I was not for that at all, but we went along to prevent vote sabotage.
    Unfortunately, that is a reality of forming new NG's under the big 8.

    rpd.slr-sys, is a somewhat thriving group. Yes, there is too much
    x-posting 'tween here (and/or rpd35mm) to it and this was a recognized
    issue at the time. It was hoped that people would ween themselves off
    of the older groups over time. Alas, this has not occurred.

    Further, with the popularity and quality of a variety of web based,
    moderated groups a lot of people have stopped or reduced their use of
    usenet groups. Issues like trolls and plain idjiuts bent on screwing up
    NG's have contributed. I personally prefer the simple text format of
    usenet over the webNG's and blogs, but my own formerly rich
    participation has cut. (I took a break from photo NG's back in the late
    fall and only recently have participated in the odd thread of interest.

    As to "is rpd.slr-systems" a viable group and should ".zlr" be in there?
    My answers are yes and hell no.

    The whole point of the slr-systems group is the system aspect of the
    modular cameras which zlr's, by their nature, are not.

    Cheers,
    Alan
     
    Alan Browne, Feb 12, 2008
  8. measekite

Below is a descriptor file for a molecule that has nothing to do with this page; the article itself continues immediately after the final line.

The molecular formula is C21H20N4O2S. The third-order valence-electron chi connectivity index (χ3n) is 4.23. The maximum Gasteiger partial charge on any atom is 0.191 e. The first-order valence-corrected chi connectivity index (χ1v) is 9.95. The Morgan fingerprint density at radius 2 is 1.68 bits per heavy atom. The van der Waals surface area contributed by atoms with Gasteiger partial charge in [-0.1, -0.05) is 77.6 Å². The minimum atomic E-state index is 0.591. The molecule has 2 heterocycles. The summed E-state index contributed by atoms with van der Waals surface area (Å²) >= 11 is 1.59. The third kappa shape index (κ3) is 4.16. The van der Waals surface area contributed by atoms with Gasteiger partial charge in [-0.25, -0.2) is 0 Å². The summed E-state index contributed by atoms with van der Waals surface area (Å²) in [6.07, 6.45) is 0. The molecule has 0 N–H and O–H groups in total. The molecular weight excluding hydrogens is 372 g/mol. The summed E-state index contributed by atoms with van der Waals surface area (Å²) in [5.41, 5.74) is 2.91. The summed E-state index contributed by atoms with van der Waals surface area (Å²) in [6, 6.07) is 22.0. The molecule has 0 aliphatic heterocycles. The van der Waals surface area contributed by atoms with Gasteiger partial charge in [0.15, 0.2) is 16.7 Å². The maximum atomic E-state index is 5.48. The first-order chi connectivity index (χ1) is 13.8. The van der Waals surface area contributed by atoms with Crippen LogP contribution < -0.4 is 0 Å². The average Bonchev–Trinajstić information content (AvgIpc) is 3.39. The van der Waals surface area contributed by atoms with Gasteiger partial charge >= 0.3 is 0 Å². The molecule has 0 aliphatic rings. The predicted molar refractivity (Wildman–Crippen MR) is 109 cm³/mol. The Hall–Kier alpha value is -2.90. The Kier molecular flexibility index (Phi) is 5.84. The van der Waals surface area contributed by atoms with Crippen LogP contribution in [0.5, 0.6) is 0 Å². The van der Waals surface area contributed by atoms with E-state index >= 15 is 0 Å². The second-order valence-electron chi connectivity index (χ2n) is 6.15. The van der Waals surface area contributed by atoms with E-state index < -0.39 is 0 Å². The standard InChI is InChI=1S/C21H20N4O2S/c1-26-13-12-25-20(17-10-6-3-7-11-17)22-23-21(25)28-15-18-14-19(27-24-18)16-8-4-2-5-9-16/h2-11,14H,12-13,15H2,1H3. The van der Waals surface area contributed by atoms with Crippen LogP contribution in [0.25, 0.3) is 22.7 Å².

measekite Guest

    John Navas wrote:

    On Tue, 12 Feb 2008 10:17:39 +1100, dj_nme <> wrote in <47b0d799$0$20184$>:



    My suspision is that even SVGA won't be high enough resolution to replace an SLR viewfinder and justify the high cost of the this hypothetical EVF camera.



    Current resolution works quite well. The manual focus auto-zoom in the EVF in my Panasonic DMC-FZ8 beats an optical viewfinder hands down.

    The FZ8 has a better EVF than the Canon S5 and while the Leica lens is better than the Canon the Canon produces better prints up to ISO 400.  Panasonic over processes and causes smearing to lower the noise where Canon does not do that.  Canon also has a swivel LCD and that is a big advantage, especially when doing macro photography.

    I do wish that Canon would have upgraded the EVF like Panasonic did.  My second choice is the FZ18.  I like the wider and longer lens and I think that the image quality is not less than the FZ8.
     
    measekite, Feb 12, 2008
  9. measekite

    measekite Guest

    David J Taylor wrote:

    dj_nme wrote:



    David J Taylor wrote:



    dj_nme wrote: []



    No they don't. A ZLR camera is just an SLR cameras with a zoom lens integral with the body, they do not have an EVF. ZLR cameras have a TTL optical viewfinder, just like any other SLR camera.



    I have two ZLR cameras here which both have EVFs - the Panasonic FZ5 and FZ20, and arguably the Nikon 8400 as well.



    They have EVF, not reflex viewfinders. Without a reflex viewfinder, it aint a ZLR camera.



    Just because you want an EVF to be a reflex viewfinder does not make it so.